There has been such a huge shift in the way we perceive normalcy these days.
I recently traveled with my 4-year-old, and every time he jumped around, in airports, not staying still, it somehow bothered a lot of people around. In the beginning it was difficult for me to comprehend what he was doing wrong or out of the ordinary, maybe because I am so used to children jumping around me. Especially at Grooming Tales, we allow children to jump around, and roll across the floor if that is what their body is asking for. We keep gym balls as seats sometimes, so they can be as fidgety as they like.

How can you stop a child from being inquisitive and curious?


In the airport he kept putting a piece of paper on the luggage belt and was fascinated when it took a round and came back to him. Some concerned person actually walked up to me and said, “You are not looking after your kid. He will get hurt!” It made me realize how possessive we have started to become of our children, that we deprive them of the freedom to explore and play most of the time, in the fear that they might get hurt. I started to ponder over why, “looking after your kid”, in public spaces means ensuring that they stay absolutely still. Why do we need to curb their curiosity and their will to explore and experiment while they are out and about? Isn’t it the perfect opportunity for them to learn things that they might not, being at home? Then why do we have to stop this natural development? Why is it that parents need to feel embarrassed when their children are running around, playing in an airport or another such public space?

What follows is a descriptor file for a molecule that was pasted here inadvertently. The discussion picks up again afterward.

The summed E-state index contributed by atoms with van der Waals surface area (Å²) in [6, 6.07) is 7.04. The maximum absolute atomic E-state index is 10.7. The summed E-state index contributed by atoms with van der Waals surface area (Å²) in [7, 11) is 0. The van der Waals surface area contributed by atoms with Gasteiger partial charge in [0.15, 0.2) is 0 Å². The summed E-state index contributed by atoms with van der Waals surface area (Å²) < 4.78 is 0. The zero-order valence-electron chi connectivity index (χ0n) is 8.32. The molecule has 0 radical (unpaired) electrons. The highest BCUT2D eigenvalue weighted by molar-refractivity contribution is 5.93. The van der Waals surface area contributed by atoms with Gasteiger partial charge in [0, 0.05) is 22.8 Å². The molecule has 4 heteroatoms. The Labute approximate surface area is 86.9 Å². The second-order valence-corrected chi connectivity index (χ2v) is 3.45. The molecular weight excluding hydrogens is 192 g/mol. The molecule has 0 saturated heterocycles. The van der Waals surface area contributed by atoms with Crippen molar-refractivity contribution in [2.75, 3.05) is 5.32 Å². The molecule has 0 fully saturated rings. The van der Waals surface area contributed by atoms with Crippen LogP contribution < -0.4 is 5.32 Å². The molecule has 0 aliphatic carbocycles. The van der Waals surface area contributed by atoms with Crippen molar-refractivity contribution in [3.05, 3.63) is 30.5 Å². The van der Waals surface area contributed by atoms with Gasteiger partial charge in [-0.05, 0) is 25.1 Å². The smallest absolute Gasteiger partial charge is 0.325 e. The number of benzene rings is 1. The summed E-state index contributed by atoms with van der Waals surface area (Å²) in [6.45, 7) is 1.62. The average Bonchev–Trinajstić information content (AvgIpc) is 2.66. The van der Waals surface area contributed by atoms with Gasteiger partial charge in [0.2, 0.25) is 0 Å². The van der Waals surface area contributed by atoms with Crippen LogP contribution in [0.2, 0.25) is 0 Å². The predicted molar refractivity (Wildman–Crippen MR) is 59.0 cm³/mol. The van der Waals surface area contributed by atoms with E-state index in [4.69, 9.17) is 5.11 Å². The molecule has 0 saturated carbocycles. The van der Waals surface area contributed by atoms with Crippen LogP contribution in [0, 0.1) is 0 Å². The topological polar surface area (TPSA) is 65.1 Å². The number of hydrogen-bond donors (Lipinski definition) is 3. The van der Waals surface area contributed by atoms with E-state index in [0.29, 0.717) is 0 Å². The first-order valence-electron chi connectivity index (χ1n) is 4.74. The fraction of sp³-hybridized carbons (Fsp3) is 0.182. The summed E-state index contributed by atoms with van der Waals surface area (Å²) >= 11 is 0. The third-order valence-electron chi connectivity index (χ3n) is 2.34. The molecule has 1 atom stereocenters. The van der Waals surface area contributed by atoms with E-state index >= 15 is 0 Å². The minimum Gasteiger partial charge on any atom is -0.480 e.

If we go back to our childhood, we will remember that we spent most of the time playing, exploring and running around, and if we look back far enough, I guess our parents did the same. Why has it been termed as ‘creating a nuisance’ now? Why must our children not be given this privilege of exploring and playing, regardless of where they are, and the solution of handing over an I-pad or mobile in order to get them to stay still? Is this what we call as maintaining a decorum?

Not a single person in that airport stared and glared at the child who sat in one fixated space for more than an hour fixated to his screen. Nobody stopped to wonder and ask why is this kid not moving? No one was surprised with the child who was made to be absolutely still. But people were amazed at how I allowed my child to walk around the plane, saying “HI” to random strangers and making small talk with people, wanting to go see what is inside the cockpit when the plane landed.
The truth is we are surprised each time a kid acts like a kid, and we might even go to the extent of thinking that it is absolutely wrong, because that is what our version of normal has become now. It is indeed surprising to see how our version of normal has changed so much over the generations, and I feel almost anxious to find out what the future beholds if we don’t change it very soon.